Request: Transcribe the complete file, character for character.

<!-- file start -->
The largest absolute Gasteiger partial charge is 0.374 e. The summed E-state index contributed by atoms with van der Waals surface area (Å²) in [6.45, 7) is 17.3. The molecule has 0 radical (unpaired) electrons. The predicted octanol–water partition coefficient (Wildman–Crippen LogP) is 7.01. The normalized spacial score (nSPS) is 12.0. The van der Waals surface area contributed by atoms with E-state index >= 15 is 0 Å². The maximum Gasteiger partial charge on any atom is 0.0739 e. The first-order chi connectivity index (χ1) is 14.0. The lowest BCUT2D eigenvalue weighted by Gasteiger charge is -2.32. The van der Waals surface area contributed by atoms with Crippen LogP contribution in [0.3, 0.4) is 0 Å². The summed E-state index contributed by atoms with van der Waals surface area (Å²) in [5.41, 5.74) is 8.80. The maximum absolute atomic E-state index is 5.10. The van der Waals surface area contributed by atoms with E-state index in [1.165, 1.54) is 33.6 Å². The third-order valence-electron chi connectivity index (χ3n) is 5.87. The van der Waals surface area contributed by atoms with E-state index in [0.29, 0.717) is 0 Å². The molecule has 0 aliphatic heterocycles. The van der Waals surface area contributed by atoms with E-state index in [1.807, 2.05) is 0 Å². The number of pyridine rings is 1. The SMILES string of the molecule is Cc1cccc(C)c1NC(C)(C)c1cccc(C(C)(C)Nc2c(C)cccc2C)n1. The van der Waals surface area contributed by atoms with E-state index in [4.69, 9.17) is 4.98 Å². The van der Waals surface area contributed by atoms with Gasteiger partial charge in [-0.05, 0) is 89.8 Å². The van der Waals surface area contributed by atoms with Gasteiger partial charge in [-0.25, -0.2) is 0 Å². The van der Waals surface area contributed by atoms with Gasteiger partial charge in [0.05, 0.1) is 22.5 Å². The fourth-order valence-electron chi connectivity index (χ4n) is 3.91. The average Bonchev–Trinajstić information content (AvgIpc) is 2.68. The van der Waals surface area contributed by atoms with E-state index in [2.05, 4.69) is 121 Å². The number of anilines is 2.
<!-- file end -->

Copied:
The largest absolute Gasteiger partial charge is 0.374 e. The summed E-state index contributed by atoms with van der Waals surface area (Å²) in [6.45, 7) is 17.3. The molecule has 0 radical (unpaired) electrons. The predicted octanol–water partition coefficient (Wildman–Crippen LogP) is 7.01. The normalized spacial score (nSPS) is 12.0. The van der Waals surface area contributed by atoms with E-state index >= 15 is 0 Å². The maximum Gasteiger partial charge on any atom is 0.0739 e. The first-order chi connectivity index (χ1) is 14.0. The lowest BCUT2D eigenvalue weighted by Gasteiger charge is -2.32. The van der Waals surface area contributed by atoms with Crippen LogP contribution in [0.3, 0.4) is 0 Å². The summed E-state index contributed by atoms with van der Waals surface area (Å²) in [5.41, 5.74) is 8.80. The maximum absolute atomic E-state index is 5.10. The van der Waals surface area contributed by atoms with E-state index in [1.165, 1.54) is 33.6 Å². The third-order valence-electron chi connectivity index (χ3n) is 5.87. The van der Waals surface area contributed by atoms with E-state index in [0.29, 0.717) is 0 Å². The molecule has 0 aliphatic heterocycles. The van der Waals surface area contributed by atoms with E-state index in [1.807, 2.05) is 0 Å². The number of pyridine rings is 1. The SMILES string of the molecule is Cc1cccc(C)c1NC(C)(C)c1cccc(C(C)(C)Nc2c(C)cccc2C)n1. The van der Waals surface area contributed by atoms with E-state index in [4.69, 9.17) is 4.98 Å². The van der Waals surface area contributed by atoms with Gasteiger partial charge in [-0.05, 0) is 89.8 Å². The van der Waals surface area contributed by atoms with Gasteiger partial charge in [-0.25, -0.2) is 0 Å². The van der Waals surface area contributed by atoms with Gasteiger partial charge in [0.05, 0.1) is 22.5 Å². The fourth-order valence-electron chi connectivity index (χ4n) is 3.91. The average Bonchev–Trinajstić information content (AvgIpc) is 2.68. The van der Waals surface area contributed by atoms with E-state index in [2.05, 4.69) is 121 Å². The number of anilines is 2.